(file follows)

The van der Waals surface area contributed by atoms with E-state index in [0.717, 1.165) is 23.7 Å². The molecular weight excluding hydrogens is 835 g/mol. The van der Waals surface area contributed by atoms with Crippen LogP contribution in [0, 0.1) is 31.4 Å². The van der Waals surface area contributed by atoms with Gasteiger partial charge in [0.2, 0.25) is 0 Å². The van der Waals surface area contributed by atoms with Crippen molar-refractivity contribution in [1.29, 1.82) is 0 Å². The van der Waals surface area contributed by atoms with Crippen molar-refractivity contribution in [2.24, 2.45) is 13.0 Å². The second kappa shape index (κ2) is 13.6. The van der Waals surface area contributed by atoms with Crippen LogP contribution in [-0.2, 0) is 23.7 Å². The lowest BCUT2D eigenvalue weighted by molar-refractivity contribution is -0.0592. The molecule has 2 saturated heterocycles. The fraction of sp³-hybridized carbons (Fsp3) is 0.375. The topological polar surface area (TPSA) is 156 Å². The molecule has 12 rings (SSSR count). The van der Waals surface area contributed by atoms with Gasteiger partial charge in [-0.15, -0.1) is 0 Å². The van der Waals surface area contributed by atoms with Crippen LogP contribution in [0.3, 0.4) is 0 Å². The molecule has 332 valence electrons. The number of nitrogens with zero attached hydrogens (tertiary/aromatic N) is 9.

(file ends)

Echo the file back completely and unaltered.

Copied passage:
The van der Waals surface area contributed by atoms with E-state index in [0.717, 1.165) is 23.7 Å². The molecular weight excluding hydrogens is 835 g/mol. The van der Waals surface area contributed by atoms with Crippen LogP contribution in [0, 0.1) is 31.4 Å². The van der Waals surface area contributed by atoms with Gasteiger partial charge in [0.2, 0.25) is 0 Å². The van der Waals surface area contributed by atoms with Crippen molar-refractivity contribution in [1.29, 1.82) is 0 Å². The van der Waals surface area contributed by atoms with Crippen molar-refractivity contribution in [2.24, 2.45) is 13.0 Å². The second kappa shape index (κ2) is 13.6. The van der Waals surface area contributed by atoms with Crippen LogP contribution in [-0.2, 0) is 23.7 Å². The lowest BCUT2D eigenvalue weighted by molar-refractivity contribution is -0.0592. The molecule has 2 saturated heterocycles. The fraction of sp³-hybridized carbons (Fsp3) is 0.375. The topological polar surface area (TPSA) is 156 Å². The molecule has 12 rings (SSSR count). The van der Waals surface area contributed by atoms with Gasteiger partial charge in [-0.15, -0.1) is 0 Å². The van der Waals surface area contributed by atoms with Crippen LogP contribution in [0.3, 0.4) is 0 Å². The molecule has 332 valence electrons. The number of nitrogens with zero attached hydrogens (tertiary/aromatic N) is 9.